AMVCA winner, C.J. 'Fiery' Obasi, says every struggling artist and upcoming visionary is going to be stifled by the MOPPICON (Motion Picture Practitioners Association of Nigeria) bill.
On March 13, 2016, the inauguration of the Ministerial Committee aimed at fast-tracking the passage into law of the Motion Picture Practitioners Council of Nigeria (MOPPICON) Bill in Lagos, was announced.
The announcement was made by Minister of Information and Culture, Alhaji Lai Mohammed at the 2016 Kannywood Awards.
In a statement, the minister revealed that 17-member committee, will have Peace Anyiam-Osigwe (AMAA President) as coordinator, and Mahmoud Alli-Balogun (Tango with Me) as deputy coordinator, review and Bill before its submission to the Ministry of Justice and the National Assembly.
Africa Magic Viewers Choice Award winner, C.J. "Fiery" Obasi, has responded to the bill, which he described as "outrageously elitist and one-sided."
According to him, the bill and some of the contents in its code of content will kill creativity once and for all.
Read Obasi's response below;
I've read the MOPPICON (Motion Picture Practitioners Association of Nigeria) bill, as well as its code of conduct. And I'm sick to my stomach.
The biggest problem we have in Nigeria is that we're always chasing after shadows, and we never learn how to address the real issues on ground. Now this bill is very elaborate, so I can't really go into every single detail, but just know that every true creative, every struggling artist, every upcoming visionary, and anyone with a voice, whatsoever is going to be stifled by this outrageously elitist and one-sided bill.
This bill and some of the contents in its code of conduct will kill creativity once and for all. This bill as good-intentioned as it may seem, will never grow this industry. I have never been as vocal on any issue on social media as I am right now. I realize that some of my colleagues will be to scared to speak up, but we must realize that its about time we begin to take our destinies into our own hands.
When has anyone ever spoken of how bad we have it as young indie filmmakers, or how difficult and near impossible it is to raise funds for any visionary project, how there's virtually no distribution, and how filmmakers are paid peanuts for content (I hate that word), or even better, how come there are no bills for structure within the industry - how there are no real studios.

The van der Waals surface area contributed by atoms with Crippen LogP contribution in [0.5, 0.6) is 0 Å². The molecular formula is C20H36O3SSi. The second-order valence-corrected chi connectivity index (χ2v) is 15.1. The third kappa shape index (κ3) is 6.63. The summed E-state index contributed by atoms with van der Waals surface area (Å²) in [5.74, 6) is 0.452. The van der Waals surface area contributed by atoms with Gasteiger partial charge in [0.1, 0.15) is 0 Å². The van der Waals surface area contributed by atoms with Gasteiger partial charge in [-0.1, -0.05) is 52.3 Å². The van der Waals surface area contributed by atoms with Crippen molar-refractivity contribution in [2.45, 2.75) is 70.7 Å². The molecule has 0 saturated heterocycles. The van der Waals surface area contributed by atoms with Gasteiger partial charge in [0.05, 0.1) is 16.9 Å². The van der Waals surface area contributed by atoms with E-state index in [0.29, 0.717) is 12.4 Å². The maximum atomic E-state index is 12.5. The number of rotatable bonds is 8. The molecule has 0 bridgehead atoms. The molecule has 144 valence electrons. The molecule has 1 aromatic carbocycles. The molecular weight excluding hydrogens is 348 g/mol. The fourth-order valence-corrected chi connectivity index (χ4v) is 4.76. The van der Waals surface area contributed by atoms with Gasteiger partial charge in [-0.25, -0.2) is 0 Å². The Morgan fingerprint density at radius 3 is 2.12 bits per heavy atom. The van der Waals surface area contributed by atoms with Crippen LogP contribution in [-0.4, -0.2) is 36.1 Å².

In a country of almost 200 million people, we don't have one single world class editing suite, no single world class colouring suite, no single Dolby surround sound mixing suite, nothing, and here we are talking associations that are aimed at chaining artists, and forcing them to comply to some very ridiculous rules. Where are the priorities?
Don't get me wrong, the bill is not all bad. But when the bad overshadows good intentions then its aim is lost. This is my voice and I'll use it. I've worked too hard and suffered too much to allow my art to be constricted at this stage in my life, because I don't belong to some association. This is not done anywhere. Only in our beloved Nigeria that such things are even considered.
In the code of conduct, this here paragraph states that complaints can be made on any practitioner, and this may emanate from an "offensive or an unacceptable project". So basically, a filmmaker dreams up an idea, something personal, something perhaps unusual in its approach, and because it is offensive or unacceptable - this decided by some panel, he will be liable for punishment. Where is the voice? Where is the democracy? How do we grow?
No to irrelevant and outdated rules! No to constriction of visionary and creative filmmaking! Yes to structure! Yes to a distribution model that works in the favour of the filmmakers! Yes to an accountable market! Yes to professionalism!
If we won't welcome growth and begin to support young filmmakers and doing everything possible to make life easier for them as filmmakers, rather than pushing them away, alienating them and constricting them, we are going to rebel, it is only natural. The country will lose in the end. The true creative will be frustrated OR he will give up and find a more acceptable environment. In the bigger picture, who really stands to gain or lose?
This is where I stand on this matter.
*I encourage all my colleagues to please read the bill and the code of conduct for yourselves. And then decide....
Obasi is popular for his "Ojuju" and "O-Town." He is currently working on the final film in the O trilogy titled "Otokoto." The film will be set in 1996 in Owerri town, and will focus on the ritual murders that shook the town in 1996.
Watch trailer of C. J 'Fiery' Obasi's "O-Town" below.